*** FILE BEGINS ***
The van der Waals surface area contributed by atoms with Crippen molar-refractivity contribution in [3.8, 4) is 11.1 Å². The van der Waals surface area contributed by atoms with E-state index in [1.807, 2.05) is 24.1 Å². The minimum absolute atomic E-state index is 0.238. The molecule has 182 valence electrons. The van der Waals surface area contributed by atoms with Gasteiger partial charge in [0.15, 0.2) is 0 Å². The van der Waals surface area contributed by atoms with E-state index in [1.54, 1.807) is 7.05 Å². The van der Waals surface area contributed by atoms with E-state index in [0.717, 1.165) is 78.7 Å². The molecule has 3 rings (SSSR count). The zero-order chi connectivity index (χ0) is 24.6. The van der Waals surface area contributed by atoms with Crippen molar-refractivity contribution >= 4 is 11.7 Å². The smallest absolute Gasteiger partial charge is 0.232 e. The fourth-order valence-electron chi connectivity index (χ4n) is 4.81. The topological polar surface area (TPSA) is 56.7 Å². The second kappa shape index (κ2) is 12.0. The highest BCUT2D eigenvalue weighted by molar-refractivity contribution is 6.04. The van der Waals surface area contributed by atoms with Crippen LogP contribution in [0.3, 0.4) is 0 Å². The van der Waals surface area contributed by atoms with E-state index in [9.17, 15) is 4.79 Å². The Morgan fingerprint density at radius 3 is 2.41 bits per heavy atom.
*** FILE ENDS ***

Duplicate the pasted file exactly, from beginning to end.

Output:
The van der Waals surface area contributed by atoms with Crippen molar-refractivity contribution in [3.8, 4) is 11.1 Å². The van der Waals surface area contributed by atoms with E-state index in [1.807, 2.05) is 24.1 Å². The minimum absolute atomic E-state index is 0.238. The molecule has 182 valence electrons. The van der Waals surface area contributed by atoms with Gasteiger partial charge in [0.15, 0.2) is 0 Å². The van der Waals surface area contributed by atoms with E-state index in [1.54, 1.807) is 7.05 Å². The van der Waals surface area contributed by atoms with E-state index in [0.717, 1.165) is 78.7 Å². The molecule has 3 rings (SSSR count). The zero-order chi connectivity index (χ0) is 24.6. The van der Waals surface area contributed by atoms with Crippen molar-refractivity contribution >= 4 is 11.7 Å². The smallest absolute Gasteiger partial charge is 0.232 e. The fourth-order valence-electron chi connectivity index (χ4n) is 4.81. The topological polar surface area (TPSA) is 56.7 Å². The second kappa shape index (κ2) is 12.0. The highest BCUT2D eigenvalue weighted by molar-refractivity contribution is 6.04. The van der Waals surface area contributed by atoms with Crippen LogP contribution in [0.3, 0.4) is 0 Å². The van der Waals surface area contributed by atoms with E-state index in [9.17, 15) is 4.79 Å². The Morgan fingerprint density at radius 3 is 2.41 bits per heavy atom.